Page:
Lithium leaching recovery and mechanisms from density fractions of an Illinois Basin bituminous coal

Wencai Zhang, Aaron Noble, Xinbo Yang, Rick Honaker

Research output: Contribution to journalArticlepeer-review

39 Scopus citations


Lithium recovery from the density fractions of Baker (namely West Kentucky No. 13) seam coal was investigated in this study. Proximate and elemental analyses showed that lithium contents in the 1.8–2.2 SG and 2.2 SG sink fractions were 185 ppm and 150 ppm, respectively, which are significantly higher than the average content of coal sources (12 ppm) and coal ashes (66 ppm) worldwide. Moreover, due to the high lithium contents and mass distribution, nearly 90% of the lithium present in the Baker coal sample was distributed in the two density fractions. Direct leaching using a HCl solution resulted in less than 10% lithium recovery, which was due to nearly 90% of the lithium being associated with insoluble solids as determined by the results from sequential extraction tests. Calcination of both density fractions under 600 °C for two hours followed by leaching resulted in recovery increases in the range of 70% to 80%. The pyro-metallurgical pretreatment step converted most of the associated lithium minerals to more easy-to-leach forms such as carbonate and metal oxide. Based on mineralogy characterization and leaching test results, it was concluded that the positive effects of calcination on lithium leachability resulted from the dehydration and disintegration of kaolinite as well as dehydroxylation and expansion of muscovite/illite. An analysis of the leaching kinetics revealed that the leaching rate of lithium was controlled by interface transfer and diffusion across the product layer and was negatively impacted when the calcination temperature exceeded 600 °C due to sintering of the kaolinite.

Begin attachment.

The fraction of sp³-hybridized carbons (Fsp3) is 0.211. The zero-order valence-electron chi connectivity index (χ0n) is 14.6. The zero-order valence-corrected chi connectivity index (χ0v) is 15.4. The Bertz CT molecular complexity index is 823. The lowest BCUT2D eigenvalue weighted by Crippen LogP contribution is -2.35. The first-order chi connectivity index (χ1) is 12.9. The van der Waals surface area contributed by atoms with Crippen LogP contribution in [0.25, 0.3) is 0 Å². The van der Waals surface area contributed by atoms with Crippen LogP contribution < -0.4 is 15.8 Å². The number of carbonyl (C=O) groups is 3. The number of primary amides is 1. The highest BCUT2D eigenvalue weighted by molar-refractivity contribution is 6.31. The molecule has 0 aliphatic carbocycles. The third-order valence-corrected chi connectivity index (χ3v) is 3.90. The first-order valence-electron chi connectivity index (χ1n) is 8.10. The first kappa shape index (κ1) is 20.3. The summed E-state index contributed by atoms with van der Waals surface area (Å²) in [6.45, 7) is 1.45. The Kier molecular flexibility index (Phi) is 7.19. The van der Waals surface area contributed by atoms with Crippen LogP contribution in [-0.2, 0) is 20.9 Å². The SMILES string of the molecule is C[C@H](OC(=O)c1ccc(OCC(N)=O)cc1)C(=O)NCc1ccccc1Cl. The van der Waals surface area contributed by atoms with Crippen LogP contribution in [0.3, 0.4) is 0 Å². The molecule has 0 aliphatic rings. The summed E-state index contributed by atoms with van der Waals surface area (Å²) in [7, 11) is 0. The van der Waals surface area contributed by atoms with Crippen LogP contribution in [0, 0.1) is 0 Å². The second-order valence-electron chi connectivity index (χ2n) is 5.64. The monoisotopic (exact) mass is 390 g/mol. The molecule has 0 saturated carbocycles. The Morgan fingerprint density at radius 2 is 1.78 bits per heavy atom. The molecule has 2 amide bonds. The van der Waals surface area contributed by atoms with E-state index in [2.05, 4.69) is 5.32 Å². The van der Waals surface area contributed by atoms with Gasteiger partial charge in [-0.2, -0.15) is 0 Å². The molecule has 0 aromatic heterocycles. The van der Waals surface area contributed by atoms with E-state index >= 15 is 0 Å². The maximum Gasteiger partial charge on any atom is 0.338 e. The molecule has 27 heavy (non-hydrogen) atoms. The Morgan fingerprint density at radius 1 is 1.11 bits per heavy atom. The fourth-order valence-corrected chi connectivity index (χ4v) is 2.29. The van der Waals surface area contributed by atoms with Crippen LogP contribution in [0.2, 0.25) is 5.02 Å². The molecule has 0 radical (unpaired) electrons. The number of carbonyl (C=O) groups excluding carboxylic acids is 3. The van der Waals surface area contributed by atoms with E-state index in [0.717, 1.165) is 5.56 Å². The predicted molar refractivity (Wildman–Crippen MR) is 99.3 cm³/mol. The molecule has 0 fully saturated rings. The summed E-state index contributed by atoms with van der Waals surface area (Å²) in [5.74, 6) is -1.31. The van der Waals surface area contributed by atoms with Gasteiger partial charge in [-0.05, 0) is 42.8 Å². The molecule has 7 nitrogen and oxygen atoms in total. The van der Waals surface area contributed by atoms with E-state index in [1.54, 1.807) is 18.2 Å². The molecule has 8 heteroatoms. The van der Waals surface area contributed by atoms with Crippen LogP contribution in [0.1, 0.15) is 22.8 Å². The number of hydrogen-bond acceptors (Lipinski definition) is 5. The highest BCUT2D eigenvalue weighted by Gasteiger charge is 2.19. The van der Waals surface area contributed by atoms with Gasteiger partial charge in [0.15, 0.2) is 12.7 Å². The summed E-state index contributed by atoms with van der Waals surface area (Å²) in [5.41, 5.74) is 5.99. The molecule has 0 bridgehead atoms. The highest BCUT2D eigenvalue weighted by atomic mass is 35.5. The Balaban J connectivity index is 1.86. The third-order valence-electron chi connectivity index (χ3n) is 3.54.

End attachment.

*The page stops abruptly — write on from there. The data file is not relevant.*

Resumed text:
Original languageEnglish
Article number117319
StatePublished - May 15 2020

Bibliographical note

Publisher Copyright:
© 2020 Elsevier Ltd


  • Acid leaching
  • Calcination
  • Coal
  • Kinetic analysis
  • Lithium
  • Sequential chemical extraction

ASJC Scopus subject areas

  • General Chemical Engineering
  • Fuel Technology
  • Energy Engineering and Power Technology
  • Organic Chemistry


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